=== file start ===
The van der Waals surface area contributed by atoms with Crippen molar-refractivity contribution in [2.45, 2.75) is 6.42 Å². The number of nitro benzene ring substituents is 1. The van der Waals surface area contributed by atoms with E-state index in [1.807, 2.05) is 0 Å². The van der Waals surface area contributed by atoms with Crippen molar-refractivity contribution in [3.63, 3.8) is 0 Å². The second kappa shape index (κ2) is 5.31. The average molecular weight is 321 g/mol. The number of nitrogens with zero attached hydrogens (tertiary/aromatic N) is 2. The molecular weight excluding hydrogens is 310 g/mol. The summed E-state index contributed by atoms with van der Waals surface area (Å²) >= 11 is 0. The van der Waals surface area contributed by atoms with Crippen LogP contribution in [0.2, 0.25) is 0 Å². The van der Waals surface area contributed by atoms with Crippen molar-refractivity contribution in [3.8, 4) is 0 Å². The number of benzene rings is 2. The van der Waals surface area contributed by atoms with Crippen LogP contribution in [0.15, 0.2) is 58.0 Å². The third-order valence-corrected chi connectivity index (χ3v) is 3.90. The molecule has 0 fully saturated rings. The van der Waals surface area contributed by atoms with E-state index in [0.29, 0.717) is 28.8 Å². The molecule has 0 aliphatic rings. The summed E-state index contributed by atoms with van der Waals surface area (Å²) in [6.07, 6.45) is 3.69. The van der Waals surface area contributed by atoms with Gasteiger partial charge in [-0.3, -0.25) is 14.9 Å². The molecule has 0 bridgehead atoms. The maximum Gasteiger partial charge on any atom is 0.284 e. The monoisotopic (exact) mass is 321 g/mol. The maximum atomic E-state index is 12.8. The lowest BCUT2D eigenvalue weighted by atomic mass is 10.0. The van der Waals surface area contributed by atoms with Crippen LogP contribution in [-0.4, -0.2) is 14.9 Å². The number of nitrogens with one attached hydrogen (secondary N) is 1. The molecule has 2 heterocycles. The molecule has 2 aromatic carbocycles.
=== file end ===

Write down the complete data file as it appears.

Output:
The van der Waals surface area contributed by atoms with Crippen molar-refractivity contribution in [2.45, 2.75) is 6.42 Å². The number of nitro benzene ring substituents is 1. The van der Waals surface area contributed by atoms with E-state index in [1.807, 2.05) is 0 Å². The van der Waals surface area contributed by atoms with Crippen molar-refractivity contribution in [3.63, 3.8) is 0 Å². The second kappa shape index (κ2) is 5.31. The average molecular weight is 321 g/mol. The number of nitrogens with zero attached hydrogens (tertiary/aromatic N) is 2. The molecular weight excluding hydrogens is 310 g/mol. The summed E-state index contributed by atoms with van der Waals surface area (Å²) >= 11 is 0. The van der Waals surface area contributed by atoms with Crippen LogP contribution in [0.2, 0.25) is 0 Å². The van der Waals surface area contributed by atoms with Crippen molar-refractivity contribution in [3.8, 4) is 0 Å². The number of benzene rings is 2. The van der Waals surface area contributed by atoms with Crippen LogP contribution in [0.15, 0.2) is 58.0 Å². The third-order valence-corrected chi connectivity index (χ3v) is 3.90. The molecule has 0 fully saturated rings. The van der Waals surface area contributed by atoms with E-state index in [0.29, 0.717) is 28.8 Å². The molecule has 0 aliphatic rings. The summed E-state index contributed by atoms with van der Waals surface area (Å²) in [6.07, 6.45) is 3.69. The van der Waals surface area contributed by atoms with Gasteiger partial charge in [-0.3, -0.25) is 14.9 Å². The molecule has 0 bridgehead atoms. The maximum Gasteiger partial charge on any atom is 0.284 e. The monoisotopic (exact) mass is 321 g/mol. The maximum atomic E-state index is 12.8. The lowest BCUT2D eigenvalue weighted by atomic mass is 10.0. The van der Waals surface area contributed by atoms with Crippen LogP contribution in [-0.4, -0.2) is 14.9 Å². The number of nitrogens with one attached hydrogen (secondary N) is 1. The molecule has 2 heterocycles. The molecule has 2 aromatic carbocycles.